Edit: On that note, I encourage all of you to call your House and Senate reps. They'll blow you off if it's just you, but if enough people call that they think it'll cost them come re-election time, which is all they care about, they'll wise up.
edit on 3 10 17 by face23785 because: (no reason given)



posted on Oct, 3 2017 @ 12:55 PM
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a reply to: JBurns

I disagree with everything you've written. Your opinions are not based in any facts.

It doesn't matter what you pay in taxes. ALL THAT MATTERS is the purchasing power of your take home pay. In the last 60 years there has been only one 4 year period where the purchasing power of the median worker's wage increase during a president's term.

You make all your cuts in social programs and poverty will skyrocket. People will riot and the costs will be billions.

Maybe it's time to close 1/2 of the 800+ foreign military bases we have around the World. Take the savings and open 2 new military bases in each state. That would spur the economy and tax revenues to help balance the deficit. All military spending is pure socialism. The problem is too much of our highly valued socialism is going to foreign governments!!! AMERICA FIRST!!!!


edit on 3-10-2017 by dfnj2015 because: (no reason given)



posted on Oct, 3 2017 @ 01:03 PM
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a reply to: dfnj2015

Your opinions aren't based in facts. We don't have 800+ military bases. Those numbers are inflated by dishonest people who count every individual piece of land we own overseas as a "base". For example when I was stationed in Alaska, in addition to the handful of actual bases up there, we have radar and censor sites, bomb ranges, utility pits, stuff like that, all over the region that are outside the perimeter of any of the bases. They count each one of those as a separate facility to inflate the numbers.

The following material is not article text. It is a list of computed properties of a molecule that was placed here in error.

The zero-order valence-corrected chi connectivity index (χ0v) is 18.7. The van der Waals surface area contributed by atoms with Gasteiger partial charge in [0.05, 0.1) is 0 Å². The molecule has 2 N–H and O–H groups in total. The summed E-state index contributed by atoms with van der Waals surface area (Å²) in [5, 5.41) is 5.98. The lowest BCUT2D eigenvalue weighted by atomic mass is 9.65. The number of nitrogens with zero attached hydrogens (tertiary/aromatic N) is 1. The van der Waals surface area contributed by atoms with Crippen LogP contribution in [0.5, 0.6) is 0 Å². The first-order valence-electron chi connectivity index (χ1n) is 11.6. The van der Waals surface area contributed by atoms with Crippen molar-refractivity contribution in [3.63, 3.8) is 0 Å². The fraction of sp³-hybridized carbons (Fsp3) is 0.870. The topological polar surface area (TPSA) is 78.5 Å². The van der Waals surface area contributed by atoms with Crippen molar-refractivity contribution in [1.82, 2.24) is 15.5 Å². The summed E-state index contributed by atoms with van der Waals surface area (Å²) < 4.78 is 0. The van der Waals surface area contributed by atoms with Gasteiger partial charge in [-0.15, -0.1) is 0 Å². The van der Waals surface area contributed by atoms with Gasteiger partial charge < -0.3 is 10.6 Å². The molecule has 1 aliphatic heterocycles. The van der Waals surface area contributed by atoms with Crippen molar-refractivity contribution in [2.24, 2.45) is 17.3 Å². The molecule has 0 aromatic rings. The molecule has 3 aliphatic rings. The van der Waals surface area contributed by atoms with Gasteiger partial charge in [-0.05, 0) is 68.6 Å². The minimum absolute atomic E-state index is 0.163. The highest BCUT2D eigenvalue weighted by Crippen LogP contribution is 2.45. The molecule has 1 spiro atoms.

posted on Oct, 3 2017 @ 01:07 PM
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a reply to: face23785

I read 600 quoted 2 years ago. I recently read 800+. What is it, do you know?

Regardless, base rents in foreign countries are exorbitant. We can fly bombing missions to anywhere in the World from American bases. These WWII expenditures are unnecessary. I would rather close our European bases that are no longer relevant if it means saving social security. But just cutting social security right off the bat will cause riots costing billions.

Google Search

Politico Article

I'm sure you will say this is all fake news because it doesn't agree with your narrative.


edit on 3-10-2017 by dfnj2015 because: (no reason given)



posted on Oct, 3 2017 @ 01:14 PM
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a reply to: dfnj2015

H ere's one source that calls it 800+, and their link takes you to a book written by a gentlemen whose area of expertise is anthropology. Now that doesn't mean he can't do research into this subject and find out plenty of solid facts. However, literally in the same paragraph you find this little gem:


Seventy years after World War II and 62 years after the Korean War, there are still 174 US “base sites” in Germany, 113 in Japan, and 83 in South Korea, according to the Pentagon.


So now we've gone from "bases" to "base sites". This is a more accurate description. As I said, around many of our bases we have remote sites that are just auxiliary facilities that belong to that base. Some of them don't even have any buildings on them and no personnel stationed there, they might just have some fenced in equipment that feeds info or some kind of resource (electricity, fuel) to another location. Someone goes out there occasionally to check on it. But each one of these is not a base, and the folks calling them bases are misleading you.

Edit: This is yet another example of how you can make statistics say anything you want, all you have to do is change a word or two.
edit on 3 10 17 by face23785 because: (no reason given)


Edit 2: That Politico article is by the same guy who wrote the book. It's not fake news because I don't like the source, it's fake news because they're purposefully mislabeling sites as bases to make the public think we have more actual bases than we do. It's very dishonest. Don't fall for it.